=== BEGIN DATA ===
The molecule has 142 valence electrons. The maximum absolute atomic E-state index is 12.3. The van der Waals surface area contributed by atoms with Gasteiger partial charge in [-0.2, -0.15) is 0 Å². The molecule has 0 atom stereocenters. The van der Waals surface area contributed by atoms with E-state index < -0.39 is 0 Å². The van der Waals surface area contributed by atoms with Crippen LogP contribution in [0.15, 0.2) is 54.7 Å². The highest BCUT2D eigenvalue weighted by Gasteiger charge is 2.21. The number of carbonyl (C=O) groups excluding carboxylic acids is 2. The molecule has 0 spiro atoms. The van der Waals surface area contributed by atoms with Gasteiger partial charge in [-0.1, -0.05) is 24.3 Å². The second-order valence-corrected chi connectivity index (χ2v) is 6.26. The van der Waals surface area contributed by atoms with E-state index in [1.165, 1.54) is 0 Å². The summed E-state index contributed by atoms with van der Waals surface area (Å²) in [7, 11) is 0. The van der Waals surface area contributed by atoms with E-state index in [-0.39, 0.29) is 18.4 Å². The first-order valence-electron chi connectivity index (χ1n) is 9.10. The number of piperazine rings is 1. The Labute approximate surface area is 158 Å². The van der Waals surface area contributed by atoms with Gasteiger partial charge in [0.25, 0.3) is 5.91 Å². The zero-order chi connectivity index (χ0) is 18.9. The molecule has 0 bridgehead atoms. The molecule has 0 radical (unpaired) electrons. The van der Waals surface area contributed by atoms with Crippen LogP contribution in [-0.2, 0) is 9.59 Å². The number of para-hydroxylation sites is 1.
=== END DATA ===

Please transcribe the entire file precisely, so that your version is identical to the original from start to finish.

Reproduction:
The molecule has 142 valence electrons. The maximum absolute atomic E-state index is 12.3. The van der Waals surface area contributed by atoms with Gasteiger partial charge in [-0.2, -0.15) is 0 Å². The molecule has 0 atom stereocenters. The van der Waals surface area contributed by atoms with E-state index < -0.39 is 0 Å². The van der Waals surface area contributed by atoms with Crippen LogP contribution in [0.15, 0.2) is 54.7 Å². The highest BCUT2D eigenvalue weighted by Gasteiger charge is 2.21. The number of carbonyl (C=O) groups excluding carboxylic acids is 2. The molecule has 0 spiro atoms. The van der Waals surface area contributed by atoms with Gasteiger partial charge in [-0.1, -0.05) is 24.3 Å². The second-order valence-corrected chi connectivity index (χ2v) is 6.26. The van der Waals surface area contributed by atoms with E-state index in [1.165, 1.54) is 0 Å². The summed E-state index contributed by atoms with van der Waals surface area (Å²) in [7, 11) is 0. The van der Waals surface area contributed by atoms with E-state index in [-0.39, 0.29) is 18.4 Å². The first-order valence-electron chi connectivity index (χ1n) is 9.10. The number of piperazine rings is 1. The Labute approximate surface area is 158 Å². The van der Waals surface area contributed by atoms with Gasteiger partial charge in [0.25, 0.3) is 5.91 Å². The zero-order chi connectivity index (χ0) is 18.9. The molecule has 0 bridgehead atoms. The molecule has 0 radical (unpaired) electrons. The van der Waals surface area contributed by atoms with Crippen LogP contribution in [-0.2, 0) is 9.59 Å². The number of para-hydroxylation sites is 1.